Mr Greyling said the immediate issue was the R1.6 billion appropriation to Necsa. It was a concern that Necsa had received a R500 million appropriation annually. He wondered what would happen should the nuclear build project not be fully implemented over the ensuing years, and whether this was not a total waste of taxpayers’ money. As for the IRP, the real issue was that the two-year review period had passed, so it was important that the Department made it very clear whether they would review the IRP before a decision on nuclear was made, or afterwards.  A proper debate with the public needed to be held to discuss all these concerns and more. Parliament should also ensure that the procurement process was clean and transparent.

The Chairperson said the Appropriations Committee did not deal with policy matters, it dealt with costs.

The Co-Chairperson said the Committee needed to sit alone, and discuss the matter at hand. The dilemma was that there had been a specific reason for the Energy Committee to attend the meeting, but some of the matters raised by Earth Life Africa- Johannesburg had not been in line with the meeting’s mandate. The debate therefore was not proper or structured. The agenda of the meeting had seemed to be very unclear.

The Chairperson reiterated that Earth Life Africa – Johannesburg should be allowed to leave the meeting so that the Committee could engage among itself. The responsibility of the Appropriations Committee was to assess appropriations. He thanked Earth Life Africa – Johannesburg for the presentation and they were asked to leave the meeting.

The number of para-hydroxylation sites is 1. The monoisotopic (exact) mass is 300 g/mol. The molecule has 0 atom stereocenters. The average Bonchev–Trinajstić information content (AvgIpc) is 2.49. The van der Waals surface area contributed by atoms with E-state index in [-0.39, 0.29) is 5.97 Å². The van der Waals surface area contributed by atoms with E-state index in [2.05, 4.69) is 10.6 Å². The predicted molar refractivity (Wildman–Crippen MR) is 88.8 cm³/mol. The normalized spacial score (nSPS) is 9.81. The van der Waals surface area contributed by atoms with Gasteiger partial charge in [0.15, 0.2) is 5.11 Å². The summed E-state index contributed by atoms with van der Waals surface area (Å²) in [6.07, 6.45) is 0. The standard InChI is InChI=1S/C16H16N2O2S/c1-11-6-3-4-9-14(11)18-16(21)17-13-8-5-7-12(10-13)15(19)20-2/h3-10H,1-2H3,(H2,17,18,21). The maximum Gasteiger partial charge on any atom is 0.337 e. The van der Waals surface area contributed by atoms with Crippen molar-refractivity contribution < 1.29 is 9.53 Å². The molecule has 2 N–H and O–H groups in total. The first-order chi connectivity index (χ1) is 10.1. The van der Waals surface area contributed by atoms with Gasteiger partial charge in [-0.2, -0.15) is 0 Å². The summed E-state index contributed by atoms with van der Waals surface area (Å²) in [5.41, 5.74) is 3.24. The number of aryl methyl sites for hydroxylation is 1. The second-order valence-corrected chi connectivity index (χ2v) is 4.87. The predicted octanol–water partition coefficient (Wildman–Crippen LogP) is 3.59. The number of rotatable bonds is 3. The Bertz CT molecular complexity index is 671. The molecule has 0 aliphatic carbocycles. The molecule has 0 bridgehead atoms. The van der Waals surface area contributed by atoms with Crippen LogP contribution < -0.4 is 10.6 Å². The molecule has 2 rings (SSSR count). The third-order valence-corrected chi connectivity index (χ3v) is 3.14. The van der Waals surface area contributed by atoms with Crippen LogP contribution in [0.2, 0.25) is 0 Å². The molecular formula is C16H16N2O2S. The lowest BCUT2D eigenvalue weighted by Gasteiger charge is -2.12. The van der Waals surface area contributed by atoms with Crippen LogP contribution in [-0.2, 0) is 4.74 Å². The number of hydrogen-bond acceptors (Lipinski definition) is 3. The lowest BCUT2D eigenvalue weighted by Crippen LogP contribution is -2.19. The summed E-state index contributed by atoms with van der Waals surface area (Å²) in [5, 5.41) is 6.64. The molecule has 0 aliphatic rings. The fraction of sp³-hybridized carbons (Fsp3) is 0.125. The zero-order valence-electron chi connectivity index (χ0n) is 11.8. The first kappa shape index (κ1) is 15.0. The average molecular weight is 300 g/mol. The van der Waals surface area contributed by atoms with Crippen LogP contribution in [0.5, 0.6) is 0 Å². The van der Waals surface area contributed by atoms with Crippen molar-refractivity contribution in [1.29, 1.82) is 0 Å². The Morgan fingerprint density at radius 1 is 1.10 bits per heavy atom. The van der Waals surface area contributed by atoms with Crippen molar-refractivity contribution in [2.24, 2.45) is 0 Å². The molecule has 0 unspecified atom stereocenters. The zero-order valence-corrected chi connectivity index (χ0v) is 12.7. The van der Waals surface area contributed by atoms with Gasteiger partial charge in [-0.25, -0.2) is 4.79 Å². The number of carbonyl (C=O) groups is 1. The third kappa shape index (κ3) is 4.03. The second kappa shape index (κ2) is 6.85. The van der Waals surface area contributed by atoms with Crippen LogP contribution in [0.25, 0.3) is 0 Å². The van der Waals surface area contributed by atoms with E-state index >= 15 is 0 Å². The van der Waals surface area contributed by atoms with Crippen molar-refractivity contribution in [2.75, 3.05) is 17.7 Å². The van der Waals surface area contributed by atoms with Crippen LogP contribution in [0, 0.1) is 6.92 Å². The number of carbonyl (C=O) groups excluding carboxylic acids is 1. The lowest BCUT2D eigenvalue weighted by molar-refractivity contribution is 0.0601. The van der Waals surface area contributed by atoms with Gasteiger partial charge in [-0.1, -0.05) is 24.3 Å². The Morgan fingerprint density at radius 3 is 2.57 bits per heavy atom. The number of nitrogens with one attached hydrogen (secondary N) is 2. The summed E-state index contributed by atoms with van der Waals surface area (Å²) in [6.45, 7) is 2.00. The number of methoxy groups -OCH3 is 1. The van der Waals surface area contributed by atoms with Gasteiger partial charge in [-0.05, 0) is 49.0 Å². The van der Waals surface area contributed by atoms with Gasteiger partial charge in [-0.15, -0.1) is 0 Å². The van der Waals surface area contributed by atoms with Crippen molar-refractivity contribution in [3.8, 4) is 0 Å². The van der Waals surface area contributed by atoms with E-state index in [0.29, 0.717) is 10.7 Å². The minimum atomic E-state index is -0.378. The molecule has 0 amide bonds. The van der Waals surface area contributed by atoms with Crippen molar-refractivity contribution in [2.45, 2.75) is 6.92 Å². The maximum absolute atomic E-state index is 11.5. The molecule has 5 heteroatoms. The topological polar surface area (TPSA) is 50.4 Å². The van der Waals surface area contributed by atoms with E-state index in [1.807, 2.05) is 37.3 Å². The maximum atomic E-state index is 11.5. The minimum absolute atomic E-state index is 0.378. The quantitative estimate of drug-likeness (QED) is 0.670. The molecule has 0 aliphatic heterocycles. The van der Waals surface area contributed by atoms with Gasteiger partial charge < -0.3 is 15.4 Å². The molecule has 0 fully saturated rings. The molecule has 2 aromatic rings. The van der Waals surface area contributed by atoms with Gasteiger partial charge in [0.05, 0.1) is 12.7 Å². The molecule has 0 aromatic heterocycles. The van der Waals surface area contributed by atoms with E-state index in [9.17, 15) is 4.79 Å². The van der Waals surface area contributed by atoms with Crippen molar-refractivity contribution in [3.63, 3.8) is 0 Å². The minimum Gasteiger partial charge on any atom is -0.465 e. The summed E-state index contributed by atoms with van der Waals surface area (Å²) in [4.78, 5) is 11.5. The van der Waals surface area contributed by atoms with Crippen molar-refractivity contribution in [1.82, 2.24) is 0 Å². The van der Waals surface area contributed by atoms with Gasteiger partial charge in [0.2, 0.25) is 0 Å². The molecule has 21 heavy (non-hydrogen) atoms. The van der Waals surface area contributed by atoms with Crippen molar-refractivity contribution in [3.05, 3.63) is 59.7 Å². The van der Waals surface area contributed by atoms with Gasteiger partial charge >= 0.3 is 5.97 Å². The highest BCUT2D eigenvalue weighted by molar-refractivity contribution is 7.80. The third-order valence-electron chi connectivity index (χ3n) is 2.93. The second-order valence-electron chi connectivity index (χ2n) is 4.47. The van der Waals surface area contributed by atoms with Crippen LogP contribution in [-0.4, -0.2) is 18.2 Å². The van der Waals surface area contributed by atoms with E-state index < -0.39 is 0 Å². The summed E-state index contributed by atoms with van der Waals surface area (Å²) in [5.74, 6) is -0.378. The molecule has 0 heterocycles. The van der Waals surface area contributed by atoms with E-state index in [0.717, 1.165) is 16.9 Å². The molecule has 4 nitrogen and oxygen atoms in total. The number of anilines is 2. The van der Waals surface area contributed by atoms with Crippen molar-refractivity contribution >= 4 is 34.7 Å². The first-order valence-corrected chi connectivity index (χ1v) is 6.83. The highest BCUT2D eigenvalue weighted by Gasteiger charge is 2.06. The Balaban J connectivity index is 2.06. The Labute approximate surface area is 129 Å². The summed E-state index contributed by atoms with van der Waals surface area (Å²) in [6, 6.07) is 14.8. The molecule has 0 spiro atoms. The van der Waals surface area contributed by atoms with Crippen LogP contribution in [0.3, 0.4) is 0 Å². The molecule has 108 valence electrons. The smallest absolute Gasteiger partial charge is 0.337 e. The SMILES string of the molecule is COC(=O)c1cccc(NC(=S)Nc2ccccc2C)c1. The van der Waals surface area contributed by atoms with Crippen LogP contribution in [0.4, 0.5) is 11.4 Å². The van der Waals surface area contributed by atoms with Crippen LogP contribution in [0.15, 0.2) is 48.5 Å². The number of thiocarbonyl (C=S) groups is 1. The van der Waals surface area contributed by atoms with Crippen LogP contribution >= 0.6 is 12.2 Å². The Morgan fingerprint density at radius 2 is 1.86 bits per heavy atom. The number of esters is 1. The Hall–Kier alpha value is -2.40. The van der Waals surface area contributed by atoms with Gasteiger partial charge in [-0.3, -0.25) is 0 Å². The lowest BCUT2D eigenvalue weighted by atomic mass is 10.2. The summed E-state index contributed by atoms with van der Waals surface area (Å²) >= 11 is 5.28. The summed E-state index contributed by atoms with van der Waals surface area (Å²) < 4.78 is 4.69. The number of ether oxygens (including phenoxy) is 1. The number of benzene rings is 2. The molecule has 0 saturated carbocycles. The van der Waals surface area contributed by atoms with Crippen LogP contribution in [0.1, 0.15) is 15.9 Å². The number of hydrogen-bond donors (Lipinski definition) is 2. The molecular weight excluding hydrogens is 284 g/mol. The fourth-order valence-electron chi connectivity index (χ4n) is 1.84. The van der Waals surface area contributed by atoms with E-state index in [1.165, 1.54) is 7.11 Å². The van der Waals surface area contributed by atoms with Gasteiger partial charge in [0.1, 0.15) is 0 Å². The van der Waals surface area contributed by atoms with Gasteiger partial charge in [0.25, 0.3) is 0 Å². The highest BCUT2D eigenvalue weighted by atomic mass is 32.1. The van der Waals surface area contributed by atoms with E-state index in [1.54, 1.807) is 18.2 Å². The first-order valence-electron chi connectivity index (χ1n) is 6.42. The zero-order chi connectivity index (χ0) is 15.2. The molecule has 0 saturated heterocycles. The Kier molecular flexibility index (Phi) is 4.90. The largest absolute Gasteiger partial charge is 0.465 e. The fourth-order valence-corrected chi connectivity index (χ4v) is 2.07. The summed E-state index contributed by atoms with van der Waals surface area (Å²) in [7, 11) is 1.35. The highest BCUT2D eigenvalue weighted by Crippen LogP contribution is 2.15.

Earth Life Africa – Johannesburg left the meeting.

The Chairperson asked whether the Department had other comments it wished to make on the matters that had been discussed.

Mr Maphoto said the Department had been under the impression that the meeting would be about the R1.6 billion allocation to Necsa, but this had been a very short discussion during the meeting. The debate instead had become about whether nuclear was desirable or not. The two reactors in 2008 were a strategy supported by the Energy Board, but no mandate had been given to Eskom to deal with the fleet.  Eskom’s balance sheet was not adequate and so the project had had to be halted. Since then, the government had been taken aboard as a major partner.

The Chairperson said the Committee did not want to have a discussion which was not relevant. The issue at hand was whether these reactors were related to the matter on nuclear energy.

Mr Maphoto responded that the issues were very much related.   According to the IRP, the Department would start with two reactors and build up from there to get to 20 000 MW. On the matter of costs, through the National Nuclear Energy Executive Coordination Committee (NNEECC,) the Department had made a presentation to them and they had been sent back to the drawing board for a cost analysis on nuclear.  This was what the Department was currently busy with. Costs included capital costs, as well as overhead costs, through the next years.  Appropriations had nothing to do with the nuclear build programme, and so Earth Life Africa’s view had been distorted. Most of the appropriations had been given to Necsa to carry out its research and development mandate.

The Chairperson said Necsa and the nuclear build programme were related.

Mr Maphoto added that Necsa was not yet part of the 2013 appropriations to which Earth Life Africa had referred -- it was still part of a plan for going forward. Currently, there was no programme at Necsa dedicated to nuclear.